Essay Violence in the Suburbs of Paris

2086 Words 9 Pages
Despair in Tea in the Harem and “La Haine”

The film "La Haine" and the book Tea in the Harem both take place in the suburbs of Paris, a place where brutality reigns and hope perishes. "La Haine" focuses on the lives of three young men, Vinz, Said, and Hubert, while Tea in the Harem looks closely at two men, Majid and Pat. All these characters are deeply troubled, involved in drugs and worshippers of alcohol. They are rough, prone to violence. Their lives are burdened by despair, and hopelessness guides them and those around them. In fact, both the book and the film heavily explore the theme of despair. Despair is portrayed as a ruiner as it crushes, condemns, and kills. It causes women to sell their bodies and men to turn to drink.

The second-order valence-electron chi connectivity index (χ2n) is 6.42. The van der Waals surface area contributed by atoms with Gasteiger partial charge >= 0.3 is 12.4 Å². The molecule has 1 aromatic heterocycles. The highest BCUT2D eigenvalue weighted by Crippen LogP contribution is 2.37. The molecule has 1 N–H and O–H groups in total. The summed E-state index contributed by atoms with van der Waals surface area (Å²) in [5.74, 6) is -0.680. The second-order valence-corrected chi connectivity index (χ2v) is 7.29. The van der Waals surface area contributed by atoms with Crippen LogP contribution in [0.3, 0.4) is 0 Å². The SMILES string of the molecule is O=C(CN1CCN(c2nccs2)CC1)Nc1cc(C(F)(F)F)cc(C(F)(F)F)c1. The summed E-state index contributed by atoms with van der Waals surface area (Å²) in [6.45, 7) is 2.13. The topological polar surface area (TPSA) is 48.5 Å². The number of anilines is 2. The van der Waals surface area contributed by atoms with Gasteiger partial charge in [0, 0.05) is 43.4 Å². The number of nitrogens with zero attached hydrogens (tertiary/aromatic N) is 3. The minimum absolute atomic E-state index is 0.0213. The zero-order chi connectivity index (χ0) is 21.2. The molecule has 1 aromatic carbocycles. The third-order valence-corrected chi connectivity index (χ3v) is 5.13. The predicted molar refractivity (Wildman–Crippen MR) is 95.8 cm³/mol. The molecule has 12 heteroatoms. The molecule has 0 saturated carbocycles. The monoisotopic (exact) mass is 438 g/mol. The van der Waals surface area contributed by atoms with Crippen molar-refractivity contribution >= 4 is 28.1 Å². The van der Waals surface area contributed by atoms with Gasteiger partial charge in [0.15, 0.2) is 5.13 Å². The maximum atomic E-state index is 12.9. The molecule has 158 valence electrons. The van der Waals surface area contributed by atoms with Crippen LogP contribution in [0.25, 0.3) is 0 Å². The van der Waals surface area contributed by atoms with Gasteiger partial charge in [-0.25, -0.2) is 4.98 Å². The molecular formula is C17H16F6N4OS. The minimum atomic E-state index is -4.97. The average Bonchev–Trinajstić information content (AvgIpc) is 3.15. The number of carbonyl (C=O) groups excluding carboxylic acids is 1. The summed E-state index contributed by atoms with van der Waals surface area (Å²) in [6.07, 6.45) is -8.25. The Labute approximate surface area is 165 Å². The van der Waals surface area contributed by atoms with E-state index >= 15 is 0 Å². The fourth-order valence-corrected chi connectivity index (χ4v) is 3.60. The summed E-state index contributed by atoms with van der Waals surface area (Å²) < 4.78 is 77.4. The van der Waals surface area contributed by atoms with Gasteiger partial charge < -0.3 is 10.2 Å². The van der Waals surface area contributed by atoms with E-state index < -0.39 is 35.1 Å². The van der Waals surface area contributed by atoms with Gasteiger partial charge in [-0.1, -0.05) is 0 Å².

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When two women scream at each other in Tea in the Harem, none of the other residents care. As the author explains, “Rows of this sort were a daily event on the estate. Nobody even noticed them any more. An inevitable result of the overcrowding” (131). “La Haine” paints a similar picture. When a cop arrests Vinz in the end, he is cavalier and loose with his gun, accidentally shooting Vinz in an attempt to scare the other characters. If not for Hubert’s affection for his friend, Vinz’s death would probably go unnoticed. He would just be another dead hooligan from the banlieues. Overcrowding, then, is one of the causes of the violence in the projects of Paris. Further propagating the violence is the desire for fame and prestige. Vinz, the same character who dies by the gun, wishes to shoot a cop and go to jail for it, elevating his street credentials and reputation. When given the opportunity to kill senselessly, however, he is unable to pull the trigger, revealing that sometimes those men who cry for blood do so just to make noise. They’re barely adults anyways. In the outskirts of Paris, cops hurt citizens, and residents attack their neighbors, but not just for retaliation or glory. Domestic violence, devoid of any honor, is widespread and rampant. It’s egged on by the pervasive abuse of substances. Tea in the Harem especially examines Levesque, a neighbor of Majid. Levesque frequently and brutally beats his wife, especially after

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